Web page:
This creates a predicament where, instead of promoting sustainability, the second-hand industry has become part of the capitalist system. The rise in interest in second-hand clothes has created a demand, which subsequently, creates a surge in prices. While most second-hand clothes stores run by charities have kept their prices the same, independent vintage and thrift stores have increased their prices. This leaves the question: if and when, will charity stores follow suit, and where would that leave those who depend on them?

And whilst at the face of it, second-hand stores have directed people away from fast-fashion, it has also created an ‘elitist culture’. People who shop solely second-hand have created a culture of shaming those who are forced to shop fast-fashion. That’s What She Said Magazine describes this gentrification as divisive, and that it would lead to a “classist rhetoric whereby something once ‘owned’ by working-class individuals is taken over by the wealthy and more privileged once it becomes desirable or more trendy”. This is evident in the escalating revenue the second-hand industry produces, which is currently at 28 billion dollars, following shortly behind the fast fashion industry with 35 billion dollars (Thred Up).

For many people, buying second-hand is not a choice. But as the industry becomes more gentrified, and clothes more expensive, the second-hand industry is becoming less accessible to the people who depend on it most: lower-income earners. Additionally, sustainability is more than simply avoiding fast fashion. As people buy second-hand clothes in equivalent, or larger, quantities because of the lower prices, second-hand stores have come to replace fast fashion. This, therefore, does not solve the issue of overconsumption, but instead encourages it.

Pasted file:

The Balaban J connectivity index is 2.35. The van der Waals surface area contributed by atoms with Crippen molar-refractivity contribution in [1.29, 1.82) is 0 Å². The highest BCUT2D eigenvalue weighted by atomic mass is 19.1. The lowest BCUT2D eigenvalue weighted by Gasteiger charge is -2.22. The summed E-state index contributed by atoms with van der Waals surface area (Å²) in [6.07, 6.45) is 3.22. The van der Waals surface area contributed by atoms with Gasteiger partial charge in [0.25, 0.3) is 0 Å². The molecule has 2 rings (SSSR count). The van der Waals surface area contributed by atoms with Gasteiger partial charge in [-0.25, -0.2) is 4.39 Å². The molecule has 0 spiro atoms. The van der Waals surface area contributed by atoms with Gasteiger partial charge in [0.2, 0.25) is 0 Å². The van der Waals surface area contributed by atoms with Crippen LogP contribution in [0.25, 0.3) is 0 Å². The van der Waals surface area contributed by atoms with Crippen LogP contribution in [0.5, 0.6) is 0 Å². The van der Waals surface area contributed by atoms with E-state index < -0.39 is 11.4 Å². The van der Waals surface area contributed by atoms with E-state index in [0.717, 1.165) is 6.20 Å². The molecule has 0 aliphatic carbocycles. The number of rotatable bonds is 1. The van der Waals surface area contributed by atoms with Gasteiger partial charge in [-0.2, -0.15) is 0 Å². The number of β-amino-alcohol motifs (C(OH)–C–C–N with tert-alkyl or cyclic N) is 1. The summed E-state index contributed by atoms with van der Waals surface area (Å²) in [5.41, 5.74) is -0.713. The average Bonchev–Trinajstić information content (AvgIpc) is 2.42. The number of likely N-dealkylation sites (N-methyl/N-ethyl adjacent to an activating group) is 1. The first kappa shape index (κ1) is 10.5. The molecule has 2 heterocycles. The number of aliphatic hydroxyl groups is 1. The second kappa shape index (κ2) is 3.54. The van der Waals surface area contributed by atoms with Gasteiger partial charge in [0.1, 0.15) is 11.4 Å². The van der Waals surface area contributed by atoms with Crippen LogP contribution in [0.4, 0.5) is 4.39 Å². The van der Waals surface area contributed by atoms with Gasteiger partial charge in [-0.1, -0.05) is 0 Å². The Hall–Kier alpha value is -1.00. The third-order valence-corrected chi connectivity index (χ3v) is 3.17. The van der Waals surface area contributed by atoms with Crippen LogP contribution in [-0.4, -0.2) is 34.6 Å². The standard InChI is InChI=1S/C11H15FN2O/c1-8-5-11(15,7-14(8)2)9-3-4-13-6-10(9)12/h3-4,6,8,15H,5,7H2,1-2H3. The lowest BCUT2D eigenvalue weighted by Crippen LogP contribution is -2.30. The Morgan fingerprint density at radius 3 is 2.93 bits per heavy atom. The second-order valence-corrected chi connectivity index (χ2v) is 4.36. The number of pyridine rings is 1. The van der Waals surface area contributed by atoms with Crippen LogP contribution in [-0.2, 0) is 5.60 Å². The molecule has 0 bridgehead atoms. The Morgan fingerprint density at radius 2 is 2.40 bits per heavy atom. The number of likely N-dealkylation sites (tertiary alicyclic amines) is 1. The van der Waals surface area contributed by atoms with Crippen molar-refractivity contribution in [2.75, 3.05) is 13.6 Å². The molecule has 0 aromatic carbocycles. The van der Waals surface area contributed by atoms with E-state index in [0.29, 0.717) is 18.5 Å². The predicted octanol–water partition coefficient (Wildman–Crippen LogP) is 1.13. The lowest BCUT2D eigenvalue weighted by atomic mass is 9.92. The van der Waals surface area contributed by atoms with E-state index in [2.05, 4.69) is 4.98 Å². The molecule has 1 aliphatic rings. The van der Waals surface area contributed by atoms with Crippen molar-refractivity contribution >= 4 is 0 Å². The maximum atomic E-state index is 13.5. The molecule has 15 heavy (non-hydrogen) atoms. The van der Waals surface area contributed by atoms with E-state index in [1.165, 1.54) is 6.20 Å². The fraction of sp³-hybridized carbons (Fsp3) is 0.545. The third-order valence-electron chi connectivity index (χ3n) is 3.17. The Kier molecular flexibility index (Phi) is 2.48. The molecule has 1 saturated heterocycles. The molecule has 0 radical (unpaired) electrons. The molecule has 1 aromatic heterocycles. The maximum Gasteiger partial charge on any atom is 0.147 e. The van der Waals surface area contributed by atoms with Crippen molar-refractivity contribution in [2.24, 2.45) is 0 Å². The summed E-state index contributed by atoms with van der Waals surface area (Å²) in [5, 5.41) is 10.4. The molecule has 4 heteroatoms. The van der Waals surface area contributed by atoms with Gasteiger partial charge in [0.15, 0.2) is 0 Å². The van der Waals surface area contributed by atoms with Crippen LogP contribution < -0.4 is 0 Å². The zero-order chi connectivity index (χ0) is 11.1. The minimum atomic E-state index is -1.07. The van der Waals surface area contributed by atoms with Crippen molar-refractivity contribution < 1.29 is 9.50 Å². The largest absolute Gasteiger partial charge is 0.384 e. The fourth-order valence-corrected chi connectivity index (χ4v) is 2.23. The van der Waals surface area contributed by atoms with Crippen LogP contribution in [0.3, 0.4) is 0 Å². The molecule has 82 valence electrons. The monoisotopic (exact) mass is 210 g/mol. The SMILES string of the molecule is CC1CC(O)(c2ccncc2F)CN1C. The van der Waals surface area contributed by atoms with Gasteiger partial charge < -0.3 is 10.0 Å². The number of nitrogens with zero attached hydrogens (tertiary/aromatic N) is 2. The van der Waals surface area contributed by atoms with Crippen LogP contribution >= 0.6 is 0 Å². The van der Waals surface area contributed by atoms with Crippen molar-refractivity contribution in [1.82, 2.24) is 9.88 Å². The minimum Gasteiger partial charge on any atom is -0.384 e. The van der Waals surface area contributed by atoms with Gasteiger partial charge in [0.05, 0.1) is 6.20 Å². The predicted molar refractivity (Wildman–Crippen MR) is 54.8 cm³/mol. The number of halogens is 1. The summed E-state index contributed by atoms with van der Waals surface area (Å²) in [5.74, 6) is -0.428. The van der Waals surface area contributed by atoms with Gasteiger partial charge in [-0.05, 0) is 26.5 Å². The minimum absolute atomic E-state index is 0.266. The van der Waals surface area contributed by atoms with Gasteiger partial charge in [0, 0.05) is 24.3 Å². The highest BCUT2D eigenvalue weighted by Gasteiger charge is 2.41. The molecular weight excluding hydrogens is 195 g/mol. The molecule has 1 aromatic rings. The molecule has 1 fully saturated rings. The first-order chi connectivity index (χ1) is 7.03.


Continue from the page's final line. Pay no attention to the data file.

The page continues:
As with many problems that plague our society, there is no perfect solution

As with many problems that plague our society, there is no perfect solution. The second-hand industry is largely beneficial in promoting circular economy and limiting waste and has also stimulated public action towards conscious living and the rejection of the extravagant lifestyle capitalism promotes. But as the industry has grown, the second-hand industry has become a profitable opportunity that has been exploited by many businesses and which may turn away the consumers for which the industry was built.

So, next time you’re about to make a purchase, be it new or second-hand, be sure that it’s an absolute necessity.

  • If you’re hoping to transition to second-hand, and unsure of where to begin, here’s a list of a few charity stores to support.
  • Hospice Charity Store – located across the country selling donated clothes to raise funds to support hospital patients.
  • Help the Rural Child – selling both books and clothes, Help the Rural Child help children living in impoverished conditions. Located in Cape Town only.
  • TEARS – an animal focused charity, based in Cape Town, that cares for animals and helps them find a new home.

Image credit: Hannah Morgan / Unsplash